Q&A With PhD Student Sydney Morgan on the 3MT Regionals and Translating Her Research for her Dad

Comp Sci

Sydney Morgan (front row, second from right) poses with fellow competitors at the University of Regina.

Last month, biology PhD student Sydney Morgan was in Regina representing UBC Okanagan at the Western Regionals of the 3 Minute Thesis (3MT) competition.

Sydney— a student of UBCO since she was an undergrad— has won past accolades for her research into the effects of sulfur dioxide concentration on wine yeasts. This was an entirely different challenge for her, however, as the 3MT format forces competitors to explain their research in a short speech, relatable to a general audience.

We caught up with Sydney back in Kelowna to ask her about the experience.


How did it go?

It was a really great experience. The University of Regina was really welcoming. There was a lot of support from the faculty and the organizers. The competitors were really friendly and supporting of each other, which I thought made it a great environment to be in.

Why did you decide to take this on?

The 3MT competition is something that I’ve been interested in for a long time, but for the last three years of my PhD, I’ve either been out of the country or it didn’t work with my teaching schedule.

This year I made sure I was going to be available for the heats (local competition) and the regionals because I think it’s really important that researchers are not only able to talk to people in their own field, but able to translate their work into information that is accessible to the general public. That’s what we are really in this for, not just to advance our own field, but to help our society grow and learn. This competition provides the perfect opportunity to practice doing that.

How difficult is it to go from being immersed in the “grad” world and then trying to translate your research for a general audience?

This is definitely something I’ve struggled with in the past. I have a lot of friends and family who aren’t in the academic field. For the last few years I’ve been trying to explain what I’m doing, but I end up stripping away the essence of my research and not really doing a good job of it, so this competition was really challenging for me but really worthwhile. I sent the (live-feed) link to my parents so they could watch me speaking from Regina. My dad said this was the first time he really understood what my research was about, which was great.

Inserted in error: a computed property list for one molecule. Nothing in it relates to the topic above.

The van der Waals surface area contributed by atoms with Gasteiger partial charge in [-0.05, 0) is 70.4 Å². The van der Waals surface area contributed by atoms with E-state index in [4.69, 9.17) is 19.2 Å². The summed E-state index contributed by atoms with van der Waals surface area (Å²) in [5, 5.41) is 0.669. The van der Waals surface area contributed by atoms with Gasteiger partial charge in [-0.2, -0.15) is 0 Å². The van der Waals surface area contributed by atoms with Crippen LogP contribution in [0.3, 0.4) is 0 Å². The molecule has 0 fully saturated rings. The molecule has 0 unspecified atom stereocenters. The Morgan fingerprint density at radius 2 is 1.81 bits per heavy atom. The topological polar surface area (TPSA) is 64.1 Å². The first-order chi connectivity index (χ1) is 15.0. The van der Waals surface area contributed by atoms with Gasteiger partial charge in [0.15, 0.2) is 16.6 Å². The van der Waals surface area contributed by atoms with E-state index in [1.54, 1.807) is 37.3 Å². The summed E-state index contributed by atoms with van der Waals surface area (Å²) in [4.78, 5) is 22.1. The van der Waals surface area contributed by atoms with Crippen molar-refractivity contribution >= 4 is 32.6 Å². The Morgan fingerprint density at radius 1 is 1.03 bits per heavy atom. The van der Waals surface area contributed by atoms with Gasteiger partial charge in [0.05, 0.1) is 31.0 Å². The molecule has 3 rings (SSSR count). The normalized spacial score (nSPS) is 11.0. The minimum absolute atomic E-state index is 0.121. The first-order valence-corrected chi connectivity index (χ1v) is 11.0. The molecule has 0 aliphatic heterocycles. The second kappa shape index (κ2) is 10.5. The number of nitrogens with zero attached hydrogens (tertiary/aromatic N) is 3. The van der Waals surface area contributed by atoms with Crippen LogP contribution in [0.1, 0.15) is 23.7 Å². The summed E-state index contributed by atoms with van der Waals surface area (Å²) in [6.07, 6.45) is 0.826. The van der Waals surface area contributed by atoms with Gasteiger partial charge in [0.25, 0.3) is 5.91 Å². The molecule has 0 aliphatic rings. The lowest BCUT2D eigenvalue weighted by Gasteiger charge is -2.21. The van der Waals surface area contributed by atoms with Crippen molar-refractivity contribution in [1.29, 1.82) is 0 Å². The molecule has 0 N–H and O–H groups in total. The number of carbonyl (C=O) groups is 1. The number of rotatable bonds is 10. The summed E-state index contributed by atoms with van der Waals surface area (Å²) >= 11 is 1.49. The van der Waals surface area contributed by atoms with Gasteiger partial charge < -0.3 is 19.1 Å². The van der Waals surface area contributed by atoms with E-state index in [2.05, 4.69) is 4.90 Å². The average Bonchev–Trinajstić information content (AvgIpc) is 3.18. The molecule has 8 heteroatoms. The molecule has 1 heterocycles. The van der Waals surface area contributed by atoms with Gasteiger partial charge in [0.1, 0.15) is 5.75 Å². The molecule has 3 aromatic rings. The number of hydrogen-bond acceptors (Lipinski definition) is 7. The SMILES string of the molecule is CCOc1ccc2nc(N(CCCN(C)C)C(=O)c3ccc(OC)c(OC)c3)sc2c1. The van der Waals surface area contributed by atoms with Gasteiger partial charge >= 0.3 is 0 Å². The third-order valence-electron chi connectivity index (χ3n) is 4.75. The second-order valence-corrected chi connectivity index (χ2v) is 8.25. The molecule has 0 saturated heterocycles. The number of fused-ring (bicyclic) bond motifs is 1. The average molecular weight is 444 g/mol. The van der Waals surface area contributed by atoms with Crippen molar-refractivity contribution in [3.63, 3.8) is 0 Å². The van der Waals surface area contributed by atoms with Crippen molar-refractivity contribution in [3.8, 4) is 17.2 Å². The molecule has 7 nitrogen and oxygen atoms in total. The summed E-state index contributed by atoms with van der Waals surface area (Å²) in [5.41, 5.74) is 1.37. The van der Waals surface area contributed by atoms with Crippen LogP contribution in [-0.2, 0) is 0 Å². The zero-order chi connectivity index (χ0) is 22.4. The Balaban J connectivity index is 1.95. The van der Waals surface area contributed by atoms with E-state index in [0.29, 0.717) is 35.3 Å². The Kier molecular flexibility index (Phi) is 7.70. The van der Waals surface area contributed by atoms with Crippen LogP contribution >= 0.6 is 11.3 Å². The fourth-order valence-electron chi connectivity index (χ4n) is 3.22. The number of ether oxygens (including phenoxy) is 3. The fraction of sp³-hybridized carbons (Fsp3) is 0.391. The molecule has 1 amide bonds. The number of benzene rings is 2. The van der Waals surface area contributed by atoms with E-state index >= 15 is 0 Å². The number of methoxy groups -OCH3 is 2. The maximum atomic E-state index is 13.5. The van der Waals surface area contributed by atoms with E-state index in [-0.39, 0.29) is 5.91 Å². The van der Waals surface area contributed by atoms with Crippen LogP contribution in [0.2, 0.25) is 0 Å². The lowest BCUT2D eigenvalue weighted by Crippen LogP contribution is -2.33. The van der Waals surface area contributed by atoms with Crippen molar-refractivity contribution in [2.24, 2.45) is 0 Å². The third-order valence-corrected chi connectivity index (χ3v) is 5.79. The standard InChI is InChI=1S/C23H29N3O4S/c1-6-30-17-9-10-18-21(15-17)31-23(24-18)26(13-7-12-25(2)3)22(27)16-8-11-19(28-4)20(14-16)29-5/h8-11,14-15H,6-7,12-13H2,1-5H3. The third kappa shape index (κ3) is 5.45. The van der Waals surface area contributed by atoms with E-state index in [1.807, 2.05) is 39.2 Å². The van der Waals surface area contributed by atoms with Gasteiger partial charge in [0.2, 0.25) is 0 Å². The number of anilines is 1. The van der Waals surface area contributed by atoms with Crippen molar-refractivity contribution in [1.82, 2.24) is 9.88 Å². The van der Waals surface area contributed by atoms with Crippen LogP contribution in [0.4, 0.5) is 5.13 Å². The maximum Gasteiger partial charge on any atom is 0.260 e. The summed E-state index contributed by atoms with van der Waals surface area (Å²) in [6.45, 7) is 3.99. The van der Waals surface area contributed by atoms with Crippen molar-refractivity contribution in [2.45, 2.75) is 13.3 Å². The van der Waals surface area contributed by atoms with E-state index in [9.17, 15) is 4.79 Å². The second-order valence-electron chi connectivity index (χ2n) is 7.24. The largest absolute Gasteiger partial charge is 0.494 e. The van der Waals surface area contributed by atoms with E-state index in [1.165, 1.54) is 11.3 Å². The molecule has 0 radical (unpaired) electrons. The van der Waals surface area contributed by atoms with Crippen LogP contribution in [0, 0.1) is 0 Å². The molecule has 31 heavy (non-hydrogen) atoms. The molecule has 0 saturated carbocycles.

What was your process like in preparing for this?

The Irving K. Barber School of Arts and Sciences and the College of Graduate Studies were both a huge help, offering faculty-led practice sessions in the lead-up to the heats and the regionals. Professors and coaches were available throughout to help with advice and help move me in the right direction. Fred Menard (chemistry) and Christine Schreyer (anthropology) in particular really helped me hone my speech into what it would become.

There were also three other competitors who consistently showed up to the practice sessions and were invaluable to helping me prepare. Even though we were technically competitors, we wanted each other to do well and to give the best speech possible.

Hardest Part?

Being able to balance not using technical terms, but also not “dumbing” down my research and assuming that people who are listening are not going to understand the concepts. In other words, walking that fine line, but also not talking down to the people I was presenting to.

Any advice for future competitors?

Be comfortable with yourself and your research. Practice is important, but really make sure your enthusiasm for your subject matter shines through. That’s the most important part of communicating your research to the general public. You’ve got to get excited about your research first!


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